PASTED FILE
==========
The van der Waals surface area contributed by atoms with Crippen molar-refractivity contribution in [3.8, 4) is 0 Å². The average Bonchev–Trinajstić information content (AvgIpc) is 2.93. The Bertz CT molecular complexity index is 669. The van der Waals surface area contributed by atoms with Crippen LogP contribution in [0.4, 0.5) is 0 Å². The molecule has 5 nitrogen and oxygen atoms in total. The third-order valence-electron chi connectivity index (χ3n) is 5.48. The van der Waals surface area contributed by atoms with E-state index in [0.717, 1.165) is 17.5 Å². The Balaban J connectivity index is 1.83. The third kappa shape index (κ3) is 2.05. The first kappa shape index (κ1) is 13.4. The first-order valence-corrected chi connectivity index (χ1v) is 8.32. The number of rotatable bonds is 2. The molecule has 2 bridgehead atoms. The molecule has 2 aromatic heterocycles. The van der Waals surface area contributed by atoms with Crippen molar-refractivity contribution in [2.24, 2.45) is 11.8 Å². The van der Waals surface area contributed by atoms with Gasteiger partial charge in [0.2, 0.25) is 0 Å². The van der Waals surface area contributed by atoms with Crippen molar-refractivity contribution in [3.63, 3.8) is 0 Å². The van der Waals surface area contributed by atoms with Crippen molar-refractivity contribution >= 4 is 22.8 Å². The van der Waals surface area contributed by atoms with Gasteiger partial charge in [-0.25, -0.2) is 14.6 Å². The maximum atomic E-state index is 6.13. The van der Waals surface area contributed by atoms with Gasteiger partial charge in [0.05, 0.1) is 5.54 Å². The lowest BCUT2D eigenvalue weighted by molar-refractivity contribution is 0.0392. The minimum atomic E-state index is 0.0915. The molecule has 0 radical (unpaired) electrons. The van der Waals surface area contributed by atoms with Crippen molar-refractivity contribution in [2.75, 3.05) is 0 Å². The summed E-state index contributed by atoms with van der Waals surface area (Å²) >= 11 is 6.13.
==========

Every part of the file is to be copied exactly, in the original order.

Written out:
The van der Waals surface area contributed by atoms with Crippen molar-refractivity contribution in [3.8, 4) is 0 Å². The average Bonchev–Trinajstić information content (AvgIpc) is 2.93. The Bertz CT molecular complexity index is 669. The van der Waals surface area contributed by atoms with Crippen LogP contribution in [0.4, 0.5) is 0 Å². The molecule has 5 nitrogen and oxygen atoms in total. The third-order valence-electron chi connectivity index (χ3n) is 5.48. The van der Waals surface area contributed by atoms with E-state index in [0.717, 1.165) is 17.5 Å². The Balaban J connectivity index is 1.83. The third kappa shape index (κ3) is 2.05. The first kappa shape index (κ1) is 13.4. The first-order valence-corrected chi connectivity index (χ1v) is 8.32. The number of rotatable bonds is 2. The molecule has 2 bridgehead atoms. The molecule has 2 aromatic heterocycles. The van der Waals surface area contributed by atoms with Crippen molar-refractivity contribution in [2.24, 2.45) is 11.8 Å². The van der Waals surface area contributed by atoms with Gasteiger partial charge in [0.2, 0.25) is 0 Å². The van der Waals surface area contributed by atoms with Crippen molar-refractivity contribution in [3.63, 3.8) is 0 Å². The van der Waals surface area contributed by atoms with Crippen molar-refractivity contribution >= 4 is 22.8 Å². The van der Waals surface area contributed by atoms with Gasteiger partial charge in [-0.25, -0.2) is 14.6 Å². The maximum atomic E-state index is 6.13. The van der Waals surface area contributed by atoms with Gasteiger partial charge in [0.05, 0.1) is 5.54 Å². The lowest BCUT2D eigenvalue weighted by molar-refractivity contribution is 0.0392. The minimum atomic E-state index is 0.0915. The molecule has 0 radical (unpaired) electrons. The van der Waals surface area contributed by atoms with Crippen molar-refractivity contribution in [2.75, 3.05) is 0 Å². The summed E-state index contributed by atoms with van der Waals surface area (Å²) >= 11 is 6.13.